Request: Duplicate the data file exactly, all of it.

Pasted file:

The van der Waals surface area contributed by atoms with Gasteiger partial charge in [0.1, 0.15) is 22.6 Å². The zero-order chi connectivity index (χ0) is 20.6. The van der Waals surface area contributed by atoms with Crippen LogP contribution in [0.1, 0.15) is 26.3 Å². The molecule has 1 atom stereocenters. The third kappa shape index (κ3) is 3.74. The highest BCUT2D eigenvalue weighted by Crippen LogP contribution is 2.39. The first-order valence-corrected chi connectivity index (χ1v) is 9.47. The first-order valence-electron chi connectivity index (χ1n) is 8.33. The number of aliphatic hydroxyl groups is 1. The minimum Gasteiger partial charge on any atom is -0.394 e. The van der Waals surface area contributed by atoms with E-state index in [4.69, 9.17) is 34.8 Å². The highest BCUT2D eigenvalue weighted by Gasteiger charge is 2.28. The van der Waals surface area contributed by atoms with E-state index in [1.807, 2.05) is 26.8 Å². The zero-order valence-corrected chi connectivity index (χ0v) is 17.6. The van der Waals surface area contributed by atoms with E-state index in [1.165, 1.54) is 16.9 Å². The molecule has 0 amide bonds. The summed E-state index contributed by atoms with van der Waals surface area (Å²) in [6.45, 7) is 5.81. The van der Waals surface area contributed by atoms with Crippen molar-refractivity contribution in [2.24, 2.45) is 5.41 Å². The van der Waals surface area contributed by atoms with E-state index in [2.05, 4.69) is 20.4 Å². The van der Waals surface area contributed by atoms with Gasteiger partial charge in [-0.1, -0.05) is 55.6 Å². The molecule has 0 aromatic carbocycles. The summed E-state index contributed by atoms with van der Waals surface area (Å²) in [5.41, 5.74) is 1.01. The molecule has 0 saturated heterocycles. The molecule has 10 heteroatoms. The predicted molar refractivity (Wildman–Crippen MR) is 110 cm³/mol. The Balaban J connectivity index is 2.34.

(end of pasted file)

The van der Waals surface area contributed by atoms with Gasteiger partial charge in [0.1, 0.15) is 22.6 Å². The zero-order chi connectivity index (χ0) is 20.6. The van der Waals surface area contributed by atoms with Crippen LogP contribution in [0.1, 0.15) is 26.3 Å². The molecule has 1 atom stereocenters. The third kappa shape index (κ3) is 3.74. The highest BCUT2D eigenvalue weighted by Crippen LogP contribution is 2.39. The first-order valence-corrected chi connectivity index (χ1v) is 9.47. The first-order valence-electron chi connectivity index (χ1n) is 8.33. The number of aliphatic hydroxyl groups is 1. The minimum Gasteiger partial charge on any atom is -0.394 e. The van der Waals surface area contributed by atoms with E-state index in [4.69, 9.17) is 34.8 Å². The highest BCUT2D eigenvalue weighted by Gasteiger charge is 2.28. The van der Waals surface area contributed by atoms with E-state index in [1.807, 2.05) is 26.8 Å². The zero-order valence-corrected chi connectivity index (χ0v) is 17.6. The van der Waals surface area contributed by atoms with E-state index in [1.165, 1.54) is 16.9 Å². The molecule has 0 amide bonds. The summed E-state index contributed by atoms with van der Waals surface area (Å²) in [6.45, 7) is 5.81. The van der Waals surface area contributed by atoms with Crippen molar-refractivity contribution in [2.24, 2.45) is 5.41 Å². The van der Waals surface area contributed by atoms with E-state index in [2.05, 4.69) is 20.4 Å². The van der Waals surface area contributed by atoms with Gasteiger partial charge in [-0.1, -0.05) is 55.6 Å². The molecule has 0 aromatic carbocycles. The summed E-state index contributed by atoms with van der Waals surface area (Å²) in [5.41, 5.74) is 1.01. The molecule has 0 saturated heterocycles. The molecule has 10 heteroatoms. The predicted molar refractivity (Wildman–Crippen MR) is 110 cm³/mol. The Balaban J connectivity index is 2.34.